Gustav (Eriksson) Vasa

Gustav (Eriksson) Vasa (abt. 1496 - 1560)

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Gustav Vasa formerly Eriksson
Born about in Rydboholm, Uppland, Swedenmap [uncertain]
Ancestors ancestors
Husband of — married [location unknown]
Husband of — married in Uppsala Castlemap
Husband of — married in Vadstena, Östergötland, Swedenmap
Descendants descendants
Died in Stockholm Castle, Swedenmap
Profile last modified | Created 2 Oct 2016
This page has been accessed 1,187 times.

Categories: House of Vasa | List of Swedish Monarchs | Rydboholm, Östra Ryd (AB) | Räfsnäs, Toresund (D) | Battle of Brännkyrka | Sweden Project.

The House of Vasa crest.
Gustav (Eriksson) Vasa is a member of the House of Vasa.
European Aristocracy
Gustav (Eriksson) Vasa was a member of aristocracy in Europe.
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Gustav (Eriksson) Vasa is Swedish.
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Preceded by
Kristian II
King of Sweden
1521 - 1560
Succeeded by
Erik XIV

Contents

Biography

Gustav Eriksson was probably born May 12, 1496, at Rydboholm. He was the son of the noble man Erik Johansson (Vasa) and Cecilia Månsdotter (Eka). His mother's sister was married to the head of the nation Sten Sture (junior) and Gustav served at his court. In 1518 he took part in the battle of Brännkyrka against the Danish king Kristian who wanted the Swedish crown and the restoration of the union. In October of the same year negotiations were held between the Swedes and the Danes. Gustav was one of the six people who were given as hostage .to the Danish king, who against his word sent the hostage to be held prisoners at Kalö in Denmark. The young noble man Gustav managed to escape (September 1519), first to Lübeck, and then to Kalmar, Sweden (May 1520) before hiding at the family estate Räfsnäs in Södermanland. The Danish king was crowned king of Sweden in November 1520 and soon thereafter he staged the Bloodbath of Stockholm, executing Gustav's father and several other relatives. When Gustav heard about the deed he went to Dalarna in order to raise a rebellion against the king. Others had already started a rebellion and they joined Gustav. By new year of 1522 all of Sweden except for Finland, Kalmar and Stockholm had fallen. In order to conquer the remaining cities Gustav hired mercenaries from Lübeck. June 6, 1523, Gustav was elected king of Sweden.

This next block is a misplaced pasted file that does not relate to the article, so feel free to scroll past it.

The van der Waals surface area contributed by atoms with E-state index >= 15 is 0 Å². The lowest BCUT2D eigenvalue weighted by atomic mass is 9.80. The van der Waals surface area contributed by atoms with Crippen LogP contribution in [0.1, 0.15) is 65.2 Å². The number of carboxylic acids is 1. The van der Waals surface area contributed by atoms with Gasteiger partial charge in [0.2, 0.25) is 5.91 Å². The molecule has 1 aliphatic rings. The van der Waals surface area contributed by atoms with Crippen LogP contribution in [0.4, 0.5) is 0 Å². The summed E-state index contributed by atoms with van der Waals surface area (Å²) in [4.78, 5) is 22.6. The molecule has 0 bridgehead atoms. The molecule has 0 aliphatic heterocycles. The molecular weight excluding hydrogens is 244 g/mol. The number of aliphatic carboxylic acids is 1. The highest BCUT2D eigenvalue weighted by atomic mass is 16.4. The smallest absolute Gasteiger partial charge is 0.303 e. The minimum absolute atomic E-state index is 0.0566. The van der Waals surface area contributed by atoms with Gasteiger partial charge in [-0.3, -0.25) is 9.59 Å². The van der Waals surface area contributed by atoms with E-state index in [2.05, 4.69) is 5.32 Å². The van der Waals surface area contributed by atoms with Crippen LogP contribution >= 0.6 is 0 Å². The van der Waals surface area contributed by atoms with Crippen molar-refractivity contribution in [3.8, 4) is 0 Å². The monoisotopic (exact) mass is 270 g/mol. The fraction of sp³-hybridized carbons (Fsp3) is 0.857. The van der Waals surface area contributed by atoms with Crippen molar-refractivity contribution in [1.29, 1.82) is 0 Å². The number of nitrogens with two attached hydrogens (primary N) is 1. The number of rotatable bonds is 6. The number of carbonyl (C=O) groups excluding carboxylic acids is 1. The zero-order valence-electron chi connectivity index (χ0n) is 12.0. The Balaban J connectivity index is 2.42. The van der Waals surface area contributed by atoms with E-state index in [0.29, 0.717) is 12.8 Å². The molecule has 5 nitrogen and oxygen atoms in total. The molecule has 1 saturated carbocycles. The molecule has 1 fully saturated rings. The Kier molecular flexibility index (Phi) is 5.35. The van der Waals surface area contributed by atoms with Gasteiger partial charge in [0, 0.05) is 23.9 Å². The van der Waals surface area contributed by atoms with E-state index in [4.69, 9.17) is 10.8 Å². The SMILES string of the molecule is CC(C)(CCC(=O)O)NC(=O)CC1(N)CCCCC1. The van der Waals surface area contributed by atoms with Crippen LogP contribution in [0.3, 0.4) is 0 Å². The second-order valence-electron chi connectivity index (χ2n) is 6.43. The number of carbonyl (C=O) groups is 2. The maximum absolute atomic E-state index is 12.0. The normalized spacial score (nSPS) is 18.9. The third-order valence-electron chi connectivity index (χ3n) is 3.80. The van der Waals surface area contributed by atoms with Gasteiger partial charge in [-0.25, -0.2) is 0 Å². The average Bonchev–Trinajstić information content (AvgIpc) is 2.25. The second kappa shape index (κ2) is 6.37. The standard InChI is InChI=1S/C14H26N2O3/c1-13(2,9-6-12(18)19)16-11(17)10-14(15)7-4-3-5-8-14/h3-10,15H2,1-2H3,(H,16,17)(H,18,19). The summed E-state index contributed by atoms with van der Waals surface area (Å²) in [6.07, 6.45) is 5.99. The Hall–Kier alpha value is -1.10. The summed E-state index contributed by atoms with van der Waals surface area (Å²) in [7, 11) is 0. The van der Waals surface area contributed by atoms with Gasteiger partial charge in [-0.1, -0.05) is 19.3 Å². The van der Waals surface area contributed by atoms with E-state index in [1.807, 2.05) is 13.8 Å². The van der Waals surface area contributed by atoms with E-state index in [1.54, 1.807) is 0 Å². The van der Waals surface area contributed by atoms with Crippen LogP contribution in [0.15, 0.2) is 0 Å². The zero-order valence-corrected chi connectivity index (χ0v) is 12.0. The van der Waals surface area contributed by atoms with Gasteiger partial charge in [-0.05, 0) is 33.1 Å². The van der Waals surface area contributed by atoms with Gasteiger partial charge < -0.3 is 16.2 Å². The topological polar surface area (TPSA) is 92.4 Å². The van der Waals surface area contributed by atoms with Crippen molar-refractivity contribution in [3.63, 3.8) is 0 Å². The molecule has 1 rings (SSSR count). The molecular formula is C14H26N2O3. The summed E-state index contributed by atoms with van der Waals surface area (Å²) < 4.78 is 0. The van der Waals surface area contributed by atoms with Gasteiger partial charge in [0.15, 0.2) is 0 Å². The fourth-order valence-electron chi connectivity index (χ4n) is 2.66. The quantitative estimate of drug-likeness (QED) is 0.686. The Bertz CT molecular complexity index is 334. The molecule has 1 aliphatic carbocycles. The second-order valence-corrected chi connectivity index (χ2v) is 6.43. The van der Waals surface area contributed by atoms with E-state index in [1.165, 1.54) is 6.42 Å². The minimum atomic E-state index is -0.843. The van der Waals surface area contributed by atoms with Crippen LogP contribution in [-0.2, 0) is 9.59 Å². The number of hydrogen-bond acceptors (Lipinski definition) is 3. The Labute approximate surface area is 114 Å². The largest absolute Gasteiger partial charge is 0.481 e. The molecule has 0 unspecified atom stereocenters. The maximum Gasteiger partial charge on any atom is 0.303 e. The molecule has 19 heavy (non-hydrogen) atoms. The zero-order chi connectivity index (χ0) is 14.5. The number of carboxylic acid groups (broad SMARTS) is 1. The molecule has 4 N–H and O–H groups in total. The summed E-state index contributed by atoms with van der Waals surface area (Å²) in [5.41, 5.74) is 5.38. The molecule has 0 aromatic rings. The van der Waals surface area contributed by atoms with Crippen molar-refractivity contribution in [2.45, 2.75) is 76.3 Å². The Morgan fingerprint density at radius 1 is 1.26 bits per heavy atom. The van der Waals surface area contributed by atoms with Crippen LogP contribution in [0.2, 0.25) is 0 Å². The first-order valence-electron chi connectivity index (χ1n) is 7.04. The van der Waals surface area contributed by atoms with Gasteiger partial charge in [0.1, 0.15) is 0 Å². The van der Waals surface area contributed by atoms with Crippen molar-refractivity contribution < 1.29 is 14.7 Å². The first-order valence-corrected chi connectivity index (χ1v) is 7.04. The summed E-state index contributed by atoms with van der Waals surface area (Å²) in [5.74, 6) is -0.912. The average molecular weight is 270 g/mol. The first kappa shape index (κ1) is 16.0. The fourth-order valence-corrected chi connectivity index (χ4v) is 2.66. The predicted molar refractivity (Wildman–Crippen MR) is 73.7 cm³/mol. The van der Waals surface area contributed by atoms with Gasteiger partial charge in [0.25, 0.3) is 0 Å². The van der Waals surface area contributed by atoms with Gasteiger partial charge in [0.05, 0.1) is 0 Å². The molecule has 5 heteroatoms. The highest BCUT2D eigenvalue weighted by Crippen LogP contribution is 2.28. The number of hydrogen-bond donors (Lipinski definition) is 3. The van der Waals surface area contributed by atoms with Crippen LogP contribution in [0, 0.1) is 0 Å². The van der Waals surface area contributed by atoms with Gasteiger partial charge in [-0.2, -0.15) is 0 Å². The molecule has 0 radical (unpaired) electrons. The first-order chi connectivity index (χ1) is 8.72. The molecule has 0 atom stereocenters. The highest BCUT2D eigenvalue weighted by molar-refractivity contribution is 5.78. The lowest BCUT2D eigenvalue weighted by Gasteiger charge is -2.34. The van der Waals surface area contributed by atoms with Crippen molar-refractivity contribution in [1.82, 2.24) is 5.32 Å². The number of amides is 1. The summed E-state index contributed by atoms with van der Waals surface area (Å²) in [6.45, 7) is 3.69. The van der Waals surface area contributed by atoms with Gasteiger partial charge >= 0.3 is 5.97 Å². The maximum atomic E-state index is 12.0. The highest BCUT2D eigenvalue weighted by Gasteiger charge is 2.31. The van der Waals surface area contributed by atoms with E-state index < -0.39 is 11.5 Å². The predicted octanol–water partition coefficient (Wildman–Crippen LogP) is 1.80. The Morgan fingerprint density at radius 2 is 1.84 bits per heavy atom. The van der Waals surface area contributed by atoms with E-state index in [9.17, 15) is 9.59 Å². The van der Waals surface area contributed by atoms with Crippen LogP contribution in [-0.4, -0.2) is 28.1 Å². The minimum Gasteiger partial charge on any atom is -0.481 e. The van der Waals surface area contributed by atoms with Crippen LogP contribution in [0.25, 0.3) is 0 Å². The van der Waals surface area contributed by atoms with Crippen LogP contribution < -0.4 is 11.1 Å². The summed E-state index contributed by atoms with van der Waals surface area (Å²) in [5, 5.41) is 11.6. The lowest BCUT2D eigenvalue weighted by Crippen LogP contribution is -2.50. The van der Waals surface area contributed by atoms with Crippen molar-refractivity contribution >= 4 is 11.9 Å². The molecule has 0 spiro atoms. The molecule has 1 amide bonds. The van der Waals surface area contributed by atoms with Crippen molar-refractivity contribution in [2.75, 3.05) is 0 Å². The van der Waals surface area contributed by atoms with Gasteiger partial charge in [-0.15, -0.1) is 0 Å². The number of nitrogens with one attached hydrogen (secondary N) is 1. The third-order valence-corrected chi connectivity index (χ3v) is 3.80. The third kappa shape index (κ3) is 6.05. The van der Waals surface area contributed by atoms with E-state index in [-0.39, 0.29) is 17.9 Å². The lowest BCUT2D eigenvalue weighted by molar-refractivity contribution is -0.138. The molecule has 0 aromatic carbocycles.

The debt to Lübeck had to be paid so taxes were raised. Friends of Kristian tried to undermine the new king and the former fellow rebels from Dalarna protested the new taxes. A new religious teaching was preached by Laurentius Andreae and Olaus Petri who had studied in the city of Wittenberg where they had met Martin Luther. The king saw the benefits of the new teaching and at the Council of Västerås in 1527 the first steps to a reformation was taken when the riches of the church fell under the crown. Gustav stripped the church of its wealth and used it to repay the debt to Lübeck.

The first twenty years of Gustav's reign were filled with different uprisings against him. The king learnt from his mistakes and at the Council of Västerås in 1544 several important decisions were made which helped forge the faith of Sweden. The crown became heredetary, the military was reorganized so that larger forces could more quickly come to the king's aid and the earlier decision that the Church of Sweden would be evangelical was finalized together with other rules for the chuch. The king's sons were given dukedoms that would support their living expences.

Wives

Gustav Vasa was married three times.

  1. September 24, 1531, to Catherine of Saxe-Lauenburg,in Storkyrkan, Stockholm.[1] the daughter of duke Magnus of Sachsen-Lauenburg and Katarina of Braunschweig-Wolfenbüttel.